Are you renting a property in Australia? If yes, do you know your rights and responsibilities as a tenant? How about your landlord’s?

As a renter, you have the right to a safe and secure property for as long as your rental agreement is in effect, while your landlord is responsible for ensuring your safety by making sure his property is safe and well-maintained throughout your stay. But what if one day, you got injured while going down the defective stairs of his rental property? Can you hold your landlord accountable for your injury and make a claim?

Not an easy question to answer, but there is a defined answer to that.

In this article from Turner Freeman Lawyers, one of the best personal injury lawyers out there, you will discover what compensation you are entitled to receive if you got injured due to a faulty rental property.

Is your landlord responsible for your safety as a tenant?

By law, yes. It is your landlord’s duty to ensure that you are safe and secure while renting his property. Depending on the injury you sustained and how you sustained it, you can make a compensation claim from your landlord. Before you make this claim, however, you must be able to prove the following:

  1.   That the rental property is defective and does not fully comply with the requirements of the Building Code of Australia
  2.   That your landlord deliberately refused to repair the defects of his rental property despite knowing about it
  3.   That your landlord did not take any action to prevent your risk of injury

What should you do if you get injured?

If you got caught in an accident while within the premises of the property you are renting, the first thing you need to do is to seek medical treatment for your injuries. After that, let your landlord know about the accident.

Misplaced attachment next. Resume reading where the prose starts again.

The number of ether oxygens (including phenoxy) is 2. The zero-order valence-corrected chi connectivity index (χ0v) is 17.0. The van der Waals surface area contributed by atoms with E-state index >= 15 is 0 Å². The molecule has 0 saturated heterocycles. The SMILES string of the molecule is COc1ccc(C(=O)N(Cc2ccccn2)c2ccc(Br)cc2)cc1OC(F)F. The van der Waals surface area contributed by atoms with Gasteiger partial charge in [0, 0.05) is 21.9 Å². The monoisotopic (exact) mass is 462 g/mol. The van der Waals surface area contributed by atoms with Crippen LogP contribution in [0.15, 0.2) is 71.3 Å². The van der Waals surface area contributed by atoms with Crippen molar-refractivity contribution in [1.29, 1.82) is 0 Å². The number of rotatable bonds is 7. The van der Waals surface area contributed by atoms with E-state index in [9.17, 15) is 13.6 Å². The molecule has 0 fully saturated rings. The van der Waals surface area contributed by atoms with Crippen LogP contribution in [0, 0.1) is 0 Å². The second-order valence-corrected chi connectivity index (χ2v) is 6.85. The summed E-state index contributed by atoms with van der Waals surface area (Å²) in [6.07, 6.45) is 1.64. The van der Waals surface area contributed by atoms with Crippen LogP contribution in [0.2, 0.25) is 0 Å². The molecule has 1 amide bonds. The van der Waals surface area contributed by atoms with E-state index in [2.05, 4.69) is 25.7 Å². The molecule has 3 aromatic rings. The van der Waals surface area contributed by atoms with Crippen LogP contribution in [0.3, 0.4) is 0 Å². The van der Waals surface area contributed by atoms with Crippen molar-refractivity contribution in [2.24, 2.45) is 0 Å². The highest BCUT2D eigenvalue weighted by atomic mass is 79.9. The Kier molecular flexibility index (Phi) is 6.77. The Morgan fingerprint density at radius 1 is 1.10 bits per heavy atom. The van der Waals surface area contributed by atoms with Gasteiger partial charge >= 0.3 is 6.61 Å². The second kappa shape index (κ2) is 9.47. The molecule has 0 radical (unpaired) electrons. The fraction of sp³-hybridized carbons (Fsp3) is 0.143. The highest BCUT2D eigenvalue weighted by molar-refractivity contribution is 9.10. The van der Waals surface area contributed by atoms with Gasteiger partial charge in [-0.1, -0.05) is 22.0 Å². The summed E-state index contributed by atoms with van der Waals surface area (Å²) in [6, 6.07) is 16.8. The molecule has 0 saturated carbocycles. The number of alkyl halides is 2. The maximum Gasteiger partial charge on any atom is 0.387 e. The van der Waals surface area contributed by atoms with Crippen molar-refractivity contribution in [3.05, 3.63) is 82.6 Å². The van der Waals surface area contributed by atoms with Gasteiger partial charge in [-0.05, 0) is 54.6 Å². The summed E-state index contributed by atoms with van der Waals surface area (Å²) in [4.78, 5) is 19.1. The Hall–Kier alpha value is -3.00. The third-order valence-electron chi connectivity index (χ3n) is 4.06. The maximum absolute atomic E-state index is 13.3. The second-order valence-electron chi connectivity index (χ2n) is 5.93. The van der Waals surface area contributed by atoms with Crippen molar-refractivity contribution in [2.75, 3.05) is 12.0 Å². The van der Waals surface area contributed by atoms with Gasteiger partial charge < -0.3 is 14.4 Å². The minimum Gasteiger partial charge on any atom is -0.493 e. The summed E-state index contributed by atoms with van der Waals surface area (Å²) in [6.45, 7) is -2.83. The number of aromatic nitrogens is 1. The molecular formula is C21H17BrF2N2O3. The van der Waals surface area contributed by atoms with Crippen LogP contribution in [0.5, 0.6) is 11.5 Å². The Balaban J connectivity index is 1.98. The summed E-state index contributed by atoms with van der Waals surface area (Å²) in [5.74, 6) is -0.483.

But where does his liability come in? 

Remember that your landlord has a duty of care to make sure that you and his other tenants are safe from harm. That means if you ever get injured due to the poor maintenance of his rental property or it being faulty, he should be liable to you. In fact, he is also responsible for whatever injury a visitor may sustain due to any fault in his rental property!

For someone who may not be conversant with the law, you may wonder if your landlord being liable to you means that you can make a claim in this situation. Well, yes. Whether you are a tenant or a visitor, you can make a public liability claim as long as you incur the injuries in or around the faulty or poorly maintained rental property of your landlord. 

To make a successful claim, however, you should be able to establish the fact that you sustained the injury due to his negligence. But how do you establish the concept of negligence?

Under this legal concept, the court can hold your landlord liable to you even if he did not intend any harm. You can establish his negligence by proving that he failed to act reasonably under the circumstances despite foreseeing that his act—or failure to act—could lead to an accident or injury on your part. The court usually evaluates the following factors to determine if a landlord was negligent and could be held liable for an accident that occurred in his rental property: